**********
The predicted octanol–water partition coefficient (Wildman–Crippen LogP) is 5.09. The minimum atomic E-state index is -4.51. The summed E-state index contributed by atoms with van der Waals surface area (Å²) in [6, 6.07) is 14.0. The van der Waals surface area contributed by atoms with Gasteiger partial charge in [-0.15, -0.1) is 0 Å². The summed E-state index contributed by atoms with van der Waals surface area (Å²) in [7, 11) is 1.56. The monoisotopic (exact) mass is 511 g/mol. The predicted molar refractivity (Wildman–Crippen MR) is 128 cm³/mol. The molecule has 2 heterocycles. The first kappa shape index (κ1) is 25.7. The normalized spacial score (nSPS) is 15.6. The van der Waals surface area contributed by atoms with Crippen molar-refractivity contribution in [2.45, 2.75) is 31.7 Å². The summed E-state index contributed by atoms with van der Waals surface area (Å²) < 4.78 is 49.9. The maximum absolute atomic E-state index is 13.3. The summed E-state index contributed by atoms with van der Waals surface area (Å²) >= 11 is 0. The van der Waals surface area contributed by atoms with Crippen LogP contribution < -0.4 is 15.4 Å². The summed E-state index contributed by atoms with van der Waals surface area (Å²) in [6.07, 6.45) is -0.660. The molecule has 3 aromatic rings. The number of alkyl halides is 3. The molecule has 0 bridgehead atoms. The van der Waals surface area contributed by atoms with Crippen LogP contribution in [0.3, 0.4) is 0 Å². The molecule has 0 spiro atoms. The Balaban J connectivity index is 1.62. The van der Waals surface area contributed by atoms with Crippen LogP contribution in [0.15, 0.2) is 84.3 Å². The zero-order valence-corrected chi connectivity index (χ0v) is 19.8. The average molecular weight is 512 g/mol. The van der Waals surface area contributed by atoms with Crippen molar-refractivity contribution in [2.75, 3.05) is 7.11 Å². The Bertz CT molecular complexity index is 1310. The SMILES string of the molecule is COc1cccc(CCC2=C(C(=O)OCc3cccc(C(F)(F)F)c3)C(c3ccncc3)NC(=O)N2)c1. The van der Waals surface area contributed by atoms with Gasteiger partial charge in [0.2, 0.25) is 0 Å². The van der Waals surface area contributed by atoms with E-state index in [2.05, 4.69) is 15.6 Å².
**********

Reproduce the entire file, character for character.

The predicted octanol–water partition coefficient (Wildman–Crippen LogP) is 5.09. The minimum atomic E-state index is -4.51. The summed E-state index contributed by atoms with van der Waals surface area (Å²) in [6, 6.07) is 14.0. The van der Waals surface area contributed by atoms with Gasteiger partial charge in [-0.15, -0.1) is 0 Å². The summed E-state index contributed by atoms with van der Waals surface area (Å²) in [7, 11) is 1.56. The monoisotopic (exact) mass is 511 g/mol. The predicted molar refractivity (Wildman–Crippen MR) is 128 cm³/mol. The molecule has 2 heterocycles. The first kappa shape index (κ1) is 25.7. The normalized spacial score (nSPS) is 15.6. The van der Waals surface area contributed by atoms with Crippen molar-refractivity contribution in [2.45, 2.75) is 31.7 Å². The summed E-state index contributed by atoms with van der Waals surface area (Å²) < 4.78 is 49.9. The maximum absolute atomic E-state index is 13.3. The summed E-state index contributed by atoms with van der Waals surface area (Å²) >= 11 is 0. The van der Waals surface area contributed by atoms with Crippen LogP contribution < -0.4 is 15.4 Å². The summed E-state index contributed by atoms with van der Waals surface area (Å²) in [6.07, 6.45) is -0.660. The molecule has 3 aromatic rings. The number of alkyl halides is 3. The molecule has 0 bridgehead atoms. The van der Waals surface area contributed by atoms with Crippen LogP contribution in [0.3, 0.4) is 0 Å². The molecule has 0 spiro atoms. The Balaban J connectivity index is 1.62. The van der Waals surface area contributed by atoms with Crippen LogP contribution in [0.15, 0.2) is 84.3 Å². The zero-order valence-corrected chi connectivity index (χ0v) is 19.8. The average molecular weight is 512 g/mol. The van der Waals surface area contributed by atoms with Crippen molar-refractivity contribution in [2.75, 3.05) is 7.11 Å². The Bertz CT molecular complexity index is 1310. The SMILES string of the molecule is COc1cccc(CCC2=C(C(=O)OCc3cccc(C(F)(F)F)c3)C(c3ccncc3)NC(=O)N2)c1. The van der Waals surface area contributed by atoms with Gasteiger partial charge in [0.2, 0.25) is 0 Å². The van der Waals surface area contributed by atoms with E-state index in [2.05, 4.69) is 15.6 Å².